مبينة ان الوزارة قامت بتشغيل اكثر من (224) الف عاطل كما منحت (311) عاطلاً فرصة الحصول على رواتب تساوي ما يتقاضون في القطاع الخاص مدة ستة اشهر.واضافت ان الوزارة تسعى إلى حصر تشغيل العاطلين بمركز الوزارة بعد انتشار عدة مكاتب اهلية للتشغيل وهي وهمية وغير مجازة قانونياً وتقوم باستغلال المواطنين وتمارس عمليات النصب والاحتيال عليهم مؤكدة ضرورة ان يكون هناك قانون واجراءات صارمة تضع حداً لتأسيس وممارسات هذه المكاتب.من جانب آخر..باشرت الوزارة بالتعاون مع اجهزة وزارة الداخلية بحملة لجمع المتسولين المنتشرين في شوارع وساحات بغداد والمحافظات وايوائهم في دور الرعاية الاجتماعية التابعة لها.وذكر مصدر في الوزارة ان الحملة ستستمر بعد ان بلغ اعداد المتسولين نسباً كبيرة لا تعكس حالة العراق الجديد. وتوفير سبل الرعاية الاجتماعية والصحية وفرص العمل للجميع . مشيراً إلى ان بعض المتسولين اتخذ ذلك مهنة له مما يتطلب وضع اجراءات فاعلة للحد من تلك الظاهرة الشاذة..يشار إلى ان الوزارة قد انجزت تشييد احدى بنايات مجمع رعاية الايتام والمسنين في منطقة الاعظمية والمخصصة لايواء المسنين فاقدي الرعاية الأسرية وقد شمل المبنى الجديد الذي يسع 150 مستفيداً على اجنحة للرعاية الصحية والاجتماعية وتأمين الحياة الكريمة.وكانت الوزارة قد قدرت تكاليف انشاء ابنية المجمع بنحو سبعة مليارات و(500) مليون دينار.

Fire Brigades Union (FBU) reports on recent visit to Iraqi Kurdistan

Brian Joyce, a member of the National Executive Commitee of the Fire Brigades Union provides an account of a recent trade union visit to Iraqi Kurdistan by his union to oversee delivery of 1250 sets of fire kit sent by the FBU. The FBU has been at the forefront of practical solidarity with the Iraqi Federation of Trade Unions (IFTU).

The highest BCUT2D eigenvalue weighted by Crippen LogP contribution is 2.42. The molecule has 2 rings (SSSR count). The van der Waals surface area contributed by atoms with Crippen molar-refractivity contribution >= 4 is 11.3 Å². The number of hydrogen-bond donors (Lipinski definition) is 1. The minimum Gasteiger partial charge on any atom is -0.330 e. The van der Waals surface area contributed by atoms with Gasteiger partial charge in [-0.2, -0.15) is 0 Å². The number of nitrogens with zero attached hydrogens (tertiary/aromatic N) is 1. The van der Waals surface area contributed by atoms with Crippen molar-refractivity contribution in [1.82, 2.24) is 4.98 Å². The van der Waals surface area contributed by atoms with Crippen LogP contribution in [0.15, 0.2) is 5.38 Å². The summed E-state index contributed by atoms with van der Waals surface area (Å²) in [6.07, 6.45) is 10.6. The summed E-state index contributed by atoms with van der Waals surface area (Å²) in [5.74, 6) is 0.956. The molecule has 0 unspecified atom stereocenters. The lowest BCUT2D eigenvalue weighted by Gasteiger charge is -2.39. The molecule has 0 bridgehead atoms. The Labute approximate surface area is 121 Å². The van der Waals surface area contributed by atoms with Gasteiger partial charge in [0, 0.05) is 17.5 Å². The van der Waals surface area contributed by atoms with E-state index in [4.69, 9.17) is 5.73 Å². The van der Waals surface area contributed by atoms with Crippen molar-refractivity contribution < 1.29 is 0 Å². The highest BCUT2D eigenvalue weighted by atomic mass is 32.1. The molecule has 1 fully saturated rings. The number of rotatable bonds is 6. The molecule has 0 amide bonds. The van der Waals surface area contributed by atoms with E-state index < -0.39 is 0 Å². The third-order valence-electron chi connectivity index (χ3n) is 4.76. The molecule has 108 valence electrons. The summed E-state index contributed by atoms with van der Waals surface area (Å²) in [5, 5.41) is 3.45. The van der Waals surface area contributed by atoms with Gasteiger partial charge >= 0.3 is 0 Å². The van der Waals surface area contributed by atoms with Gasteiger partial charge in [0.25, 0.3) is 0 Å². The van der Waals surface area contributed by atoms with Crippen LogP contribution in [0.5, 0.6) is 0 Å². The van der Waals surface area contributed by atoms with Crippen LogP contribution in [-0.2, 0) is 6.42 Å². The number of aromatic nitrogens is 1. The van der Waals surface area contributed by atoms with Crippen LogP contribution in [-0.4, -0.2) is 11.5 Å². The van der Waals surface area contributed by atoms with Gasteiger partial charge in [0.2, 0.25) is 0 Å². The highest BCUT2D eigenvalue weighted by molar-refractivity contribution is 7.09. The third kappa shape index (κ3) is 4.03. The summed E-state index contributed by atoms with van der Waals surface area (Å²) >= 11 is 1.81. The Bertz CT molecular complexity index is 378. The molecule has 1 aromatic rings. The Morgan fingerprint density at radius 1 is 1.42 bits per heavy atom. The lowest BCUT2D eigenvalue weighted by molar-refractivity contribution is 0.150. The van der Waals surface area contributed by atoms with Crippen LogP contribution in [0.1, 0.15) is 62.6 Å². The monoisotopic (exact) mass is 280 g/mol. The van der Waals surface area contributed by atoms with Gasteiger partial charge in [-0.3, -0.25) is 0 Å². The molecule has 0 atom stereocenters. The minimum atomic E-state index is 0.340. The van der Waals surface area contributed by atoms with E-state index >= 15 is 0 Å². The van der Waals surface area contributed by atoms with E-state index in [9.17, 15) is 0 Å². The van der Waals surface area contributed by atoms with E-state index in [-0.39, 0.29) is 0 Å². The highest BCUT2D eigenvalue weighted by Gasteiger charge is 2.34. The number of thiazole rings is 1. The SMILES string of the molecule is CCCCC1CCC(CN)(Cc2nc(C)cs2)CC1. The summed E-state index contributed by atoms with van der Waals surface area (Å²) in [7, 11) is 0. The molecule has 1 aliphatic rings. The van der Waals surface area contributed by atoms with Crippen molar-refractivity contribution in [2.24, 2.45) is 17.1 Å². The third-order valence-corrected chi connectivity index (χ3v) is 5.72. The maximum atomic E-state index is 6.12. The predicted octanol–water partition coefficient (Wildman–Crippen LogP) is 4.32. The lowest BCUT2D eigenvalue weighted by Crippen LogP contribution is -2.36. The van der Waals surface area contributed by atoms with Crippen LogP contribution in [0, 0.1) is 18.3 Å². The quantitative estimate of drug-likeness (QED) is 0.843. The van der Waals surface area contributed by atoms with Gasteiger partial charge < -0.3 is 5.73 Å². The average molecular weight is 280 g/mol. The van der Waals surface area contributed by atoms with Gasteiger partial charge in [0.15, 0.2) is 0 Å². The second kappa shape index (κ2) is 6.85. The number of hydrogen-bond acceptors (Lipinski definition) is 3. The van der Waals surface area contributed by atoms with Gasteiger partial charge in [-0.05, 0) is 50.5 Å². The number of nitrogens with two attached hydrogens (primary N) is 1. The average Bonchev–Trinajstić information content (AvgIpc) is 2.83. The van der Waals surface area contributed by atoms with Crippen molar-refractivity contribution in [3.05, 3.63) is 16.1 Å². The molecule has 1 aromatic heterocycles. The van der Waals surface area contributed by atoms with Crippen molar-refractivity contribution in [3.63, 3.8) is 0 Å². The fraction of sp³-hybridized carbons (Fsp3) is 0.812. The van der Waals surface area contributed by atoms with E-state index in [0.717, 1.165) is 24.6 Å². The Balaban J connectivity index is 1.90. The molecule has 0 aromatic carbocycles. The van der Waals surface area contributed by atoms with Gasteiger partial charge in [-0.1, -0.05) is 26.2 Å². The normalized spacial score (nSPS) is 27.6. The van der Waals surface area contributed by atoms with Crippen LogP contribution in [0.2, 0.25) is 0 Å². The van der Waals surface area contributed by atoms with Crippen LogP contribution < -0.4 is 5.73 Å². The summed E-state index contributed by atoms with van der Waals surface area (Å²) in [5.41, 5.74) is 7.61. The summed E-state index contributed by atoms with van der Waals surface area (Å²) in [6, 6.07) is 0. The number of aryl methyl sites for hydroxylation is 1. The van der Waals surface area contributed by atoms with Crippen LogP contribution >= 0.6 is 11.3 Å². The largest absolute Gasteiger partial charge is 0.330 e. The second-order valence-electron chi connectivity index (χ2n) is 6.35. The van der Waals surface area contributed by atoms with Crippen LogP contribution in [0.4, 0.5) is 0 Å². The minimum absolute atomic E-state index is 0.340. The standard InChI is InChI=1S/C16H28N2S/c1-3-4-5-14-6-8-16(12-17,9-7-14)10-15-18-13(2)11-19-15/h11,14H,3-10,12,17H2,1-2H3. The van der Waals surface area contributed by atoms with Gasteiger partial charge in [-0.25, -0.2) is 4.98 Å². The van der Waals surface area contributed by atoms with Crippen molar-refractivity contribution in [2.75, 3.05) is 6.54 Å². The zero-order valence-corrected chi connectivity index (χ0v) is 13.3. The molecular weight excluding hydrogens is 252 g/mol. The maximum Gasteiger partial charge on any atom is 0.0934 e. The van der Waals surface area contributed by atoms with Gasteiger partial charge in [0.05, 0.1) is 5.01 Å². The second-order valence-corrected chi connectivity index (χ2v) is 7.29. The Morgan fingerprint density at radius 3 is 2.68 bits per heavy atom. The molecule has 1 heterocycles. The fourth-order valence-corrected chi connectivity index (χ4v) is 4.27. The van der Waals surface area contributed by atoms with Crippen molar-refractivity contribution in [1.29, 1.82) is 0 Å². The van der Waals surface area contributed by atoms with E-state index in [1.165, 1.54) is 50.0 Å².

Continue reading Fire Brigades Union (FBU) reports on recent visit to Iraqi Kurdistan

Campaign for Peace and Democracy: Opponents of the occupation condemn attacks on Iraqi trade unionists

US Labor Against the War are publicising the following Appeal Statement launched following the brutal murder of Hadi Saleh (IFTU International Secretary) in Baghdad earlier this year.
Campaign for Peace and Democracy Statement Condemning Attacks on Iraqi Trade Unionists
Circulation began January 23, 2005. Please sign on.